How Did the Framers View Judicial Power? [No. 86]
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How Did the Framers View Judicial Power? [No. 86]

Article 3 of the Constitution takes one of
the three categories, boxes, of governmental power, the judicial power, and it vests it
in the federal courts, judges who hold tenure during good behavior and have guarantees against
diminishment of salary while in office. What is the judicial power? That turns out to be a surprisingly difficult
question. If you go to the founding era and you start
looking for sources describing what the judicial power is, in crisp, clear terms, you will
be sorely disappointed. I know this because I’ve tried. It’s not out there. And once you reflect on it, it becomes clear
why you weren’t going to find that crisp, clear understanding of judicial power. Until just a few decades before the Constitution,
the judicial power was not thought of as a separate box of power. It was part of the executive box of power. People who are fans of John Locke will remember
that Locke identified three great heads of governmental power, the legislative power,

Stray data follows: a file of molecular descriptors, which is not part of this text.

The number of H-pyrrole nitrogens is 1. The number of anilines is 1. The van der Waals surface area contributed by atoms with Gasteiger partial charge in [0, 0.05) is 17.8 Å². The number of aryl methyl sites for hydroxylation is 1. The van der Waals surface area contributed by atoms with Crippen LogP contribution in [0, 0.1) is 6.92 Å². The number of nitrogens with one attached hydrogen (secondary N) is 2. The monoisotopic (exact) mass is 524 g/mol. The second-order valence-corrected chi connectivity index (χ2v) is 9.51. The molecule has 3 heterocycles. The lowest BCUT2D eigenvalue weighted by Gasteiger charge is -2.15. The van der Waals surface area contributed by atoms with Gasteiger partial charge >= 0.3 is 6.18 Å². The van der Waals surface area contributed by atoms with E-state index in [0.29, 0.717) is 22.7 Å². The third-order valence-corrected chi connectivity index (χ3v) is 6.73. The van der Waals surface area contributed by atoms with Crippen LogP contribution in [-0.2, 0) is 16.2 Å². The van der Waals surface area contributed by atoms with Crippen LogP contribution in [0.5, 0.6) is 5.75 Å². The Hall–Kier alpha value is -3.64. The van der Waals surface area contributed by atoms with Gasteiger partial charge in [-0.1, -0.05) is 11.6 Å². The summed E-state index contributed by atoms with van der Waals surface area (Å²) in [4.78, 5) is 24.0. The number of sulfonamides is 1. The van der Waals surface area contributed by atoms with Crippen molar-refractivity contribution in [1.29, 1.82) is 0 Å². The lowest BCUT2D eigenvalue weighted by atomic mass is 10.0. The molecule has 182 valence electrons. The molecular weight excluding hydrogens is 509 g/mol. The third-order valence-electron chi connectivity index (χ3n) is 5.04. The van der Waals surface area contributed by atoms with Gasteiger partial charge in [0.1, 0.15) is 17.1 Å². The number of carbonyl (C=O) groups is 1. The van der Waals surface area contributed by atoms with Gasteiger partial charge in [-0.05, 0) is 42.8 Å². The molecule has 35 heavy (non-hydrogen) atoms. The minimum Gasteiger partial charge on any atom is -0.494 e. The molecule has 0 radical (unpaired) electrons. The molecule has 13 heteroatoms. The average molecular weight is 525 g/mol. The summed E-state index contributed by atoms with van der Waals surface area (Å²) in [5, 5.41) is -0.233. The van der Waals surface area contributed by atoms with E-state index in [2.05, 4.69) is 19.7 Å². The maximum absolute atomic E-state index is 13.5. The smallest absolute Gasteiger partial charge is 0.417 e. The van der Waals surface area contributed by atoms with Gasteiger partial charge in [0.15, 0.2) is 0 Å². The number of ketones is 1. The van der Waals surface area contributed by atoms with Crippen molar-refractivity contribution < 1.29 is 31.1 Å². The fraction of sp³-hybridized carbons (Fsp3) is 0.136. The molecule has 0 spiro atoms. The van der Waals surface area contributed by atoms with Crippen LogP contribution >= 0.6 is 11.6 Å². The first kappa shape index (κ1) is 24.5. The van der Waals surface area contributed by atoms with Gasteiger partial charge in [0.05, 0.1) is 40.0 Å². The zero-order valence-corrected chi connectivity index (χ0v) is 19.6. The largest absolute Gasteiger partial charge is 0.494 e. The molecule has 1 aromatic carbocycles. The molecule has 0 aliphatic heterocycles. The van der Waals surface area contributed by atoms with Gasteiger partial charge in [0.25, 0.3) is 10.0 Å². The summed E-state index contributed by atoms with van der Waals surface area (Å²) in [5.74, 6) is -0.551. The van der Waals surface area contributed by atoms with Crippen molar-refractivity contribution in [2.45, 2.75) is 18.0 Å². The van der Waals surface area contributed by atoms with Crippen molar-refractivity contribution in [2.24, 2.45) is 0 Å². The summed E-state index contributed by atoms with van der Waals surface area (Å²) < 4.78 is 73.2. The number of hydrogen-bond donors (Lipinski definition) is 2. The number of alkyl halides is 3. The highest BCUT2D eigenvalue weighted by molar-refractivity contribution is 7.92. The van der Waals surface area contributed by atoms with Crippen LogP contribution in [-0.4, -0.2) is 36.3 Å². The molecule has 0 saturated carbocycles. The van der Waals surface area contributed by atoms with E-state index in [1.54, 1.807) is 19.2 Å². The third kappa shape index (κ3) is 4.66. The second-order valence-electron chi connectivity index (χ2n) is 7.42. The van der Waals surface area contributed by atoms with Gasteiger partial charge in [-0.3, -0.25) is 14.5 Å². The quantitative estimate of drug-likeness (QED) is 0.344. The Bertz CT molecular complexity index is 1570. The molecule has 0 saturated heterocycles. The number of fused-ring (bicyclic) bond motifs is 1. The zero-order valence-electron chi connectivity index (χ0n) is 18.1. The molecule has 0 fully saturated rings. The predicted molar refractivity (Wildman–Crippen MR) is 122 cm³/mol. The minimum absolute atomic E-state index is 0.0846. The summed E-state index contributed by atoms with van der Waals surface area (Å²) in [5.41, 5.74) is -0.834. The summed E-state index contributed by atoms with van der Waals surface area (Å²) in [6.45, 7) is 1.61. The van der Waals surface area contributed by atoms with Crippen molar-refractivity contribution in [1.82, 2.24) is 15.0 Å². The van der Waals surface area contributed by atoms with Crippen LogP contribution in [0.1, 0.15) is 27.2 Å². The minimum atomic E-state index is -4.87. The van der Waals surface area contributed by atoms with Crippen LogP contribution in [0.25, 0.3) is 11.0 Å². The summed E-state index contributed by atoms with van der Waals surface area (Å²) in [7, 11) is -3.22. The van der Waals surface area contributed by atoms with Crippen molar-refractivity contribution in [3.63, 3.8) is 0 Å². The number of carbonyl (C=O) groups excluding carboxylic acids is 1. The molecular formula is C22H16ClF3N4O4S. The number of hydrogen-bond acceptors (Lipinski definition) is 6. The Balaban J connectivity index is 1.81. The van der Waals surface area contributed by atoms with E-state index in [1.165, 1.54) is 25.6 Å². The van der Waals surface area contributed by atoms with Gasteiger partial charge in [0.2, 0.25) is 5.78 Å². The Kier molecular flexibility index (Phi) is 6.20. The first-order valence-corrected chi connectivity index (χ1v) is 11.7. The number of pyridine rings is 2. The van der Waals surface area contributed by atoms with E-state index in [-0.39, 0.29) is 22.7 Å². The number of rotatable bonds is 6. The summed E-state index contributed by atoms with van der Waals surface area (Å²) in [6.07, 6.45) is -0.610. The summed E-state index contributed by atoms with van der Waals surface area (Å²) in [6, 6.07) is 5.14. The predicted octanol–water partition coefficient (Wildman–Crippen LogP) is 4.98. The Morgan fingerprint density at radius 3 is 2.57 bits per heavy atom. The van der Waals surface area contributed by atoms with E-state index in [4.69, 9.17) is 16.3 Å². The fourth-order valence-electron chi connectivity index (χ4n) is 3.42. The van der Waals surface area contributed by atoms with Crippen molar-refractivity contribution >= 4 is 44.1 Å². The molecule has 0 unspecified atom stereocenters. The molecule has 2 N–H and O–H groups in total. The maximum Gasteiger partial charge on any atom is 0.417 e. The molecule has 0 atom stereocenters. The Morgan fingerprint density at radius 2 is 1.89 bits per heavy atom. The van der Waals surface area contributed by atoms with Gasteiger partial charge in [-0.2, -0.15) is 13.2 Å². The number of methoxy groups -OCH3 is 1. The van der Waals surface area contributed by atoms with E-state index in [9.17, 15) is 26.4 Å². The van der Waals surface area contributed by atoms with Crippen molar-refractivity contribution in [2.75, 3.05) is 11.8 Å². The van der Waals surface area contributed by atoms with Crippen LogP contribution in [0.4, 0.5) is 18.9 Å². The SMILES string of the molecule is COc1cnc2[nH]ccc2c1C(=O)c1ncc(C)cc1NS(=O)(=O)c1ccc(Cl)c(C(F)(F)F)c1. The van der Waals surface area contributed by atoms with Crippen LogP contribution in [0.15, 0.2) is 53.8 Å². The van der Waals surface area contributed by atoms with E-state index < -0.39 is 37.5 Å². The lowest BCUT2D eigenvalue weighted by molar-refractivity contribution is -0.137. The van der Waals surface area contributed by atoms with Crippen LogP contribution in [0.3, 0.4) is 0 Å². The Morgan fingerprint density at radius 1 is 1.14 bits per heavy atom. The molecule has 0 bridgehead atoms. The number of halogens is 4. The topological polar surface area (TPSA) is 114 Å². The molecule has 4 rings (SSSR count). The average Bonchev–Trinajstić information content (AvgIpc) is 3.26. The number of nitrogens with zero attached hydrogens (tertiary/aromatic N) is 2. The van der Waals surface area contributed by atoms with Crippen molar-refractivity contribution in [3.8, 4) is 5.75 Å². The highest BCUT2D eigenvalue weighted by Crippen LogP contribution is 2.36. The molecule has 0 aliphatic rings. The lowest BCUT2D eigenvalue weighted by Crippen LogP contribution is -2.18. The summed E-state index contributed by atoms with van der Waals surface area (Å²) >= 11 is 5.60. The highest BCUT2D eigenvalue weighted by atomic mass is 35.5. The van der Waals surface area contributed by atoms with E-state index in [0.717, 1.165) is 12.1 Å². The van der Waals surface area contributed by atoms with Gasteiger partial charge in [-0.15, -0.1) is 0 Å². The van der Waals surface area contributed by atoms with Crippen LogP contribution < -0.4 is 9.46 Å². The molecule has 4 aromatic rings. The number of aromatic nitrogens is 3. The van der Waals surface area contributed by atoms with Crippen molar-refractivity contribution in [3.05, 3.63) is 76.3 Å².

the executive power, his third was not the judicial power, his third was the federative
power, essentially power over foreign affairs, right? So as late as the 17th century, judicial power
was just considered part of the executive power. The judges were agents of the crown. Not until the middle of the 18th century did
people really start thinking of judicial power as something distinctive, but that means that
when Article 3 of the Constitution is ratified, there isn’t a big, long, centuries-old tradition
of understanding what the judicial power, as distinct from the executive power or even
as distinct from the legislative power, entails. And people today still argue about what sets
of powers might be incidental to the central case deciding power that the courts have. So articulating exactly what the judicial
power is, not an easy task. It’s easier. Not easy, but easier, to look at legislative
power, executive power and give at least a rough outline of what those look like, though
drawing the line between them is not easy as well. Figuring out the line between, let’s say,
executive and judicial power may be the most difficult line that the Constitution asks
us to draw. The thing to keep in mind is it does ask us
to draw that line. The entire structure of the Constitution is
built around legislative power here, executive power here, judicial power here. It assumes we’re going to give it the old
college try, and then at least in most cases, we’ll be able to come up with something plausible
as an answer.

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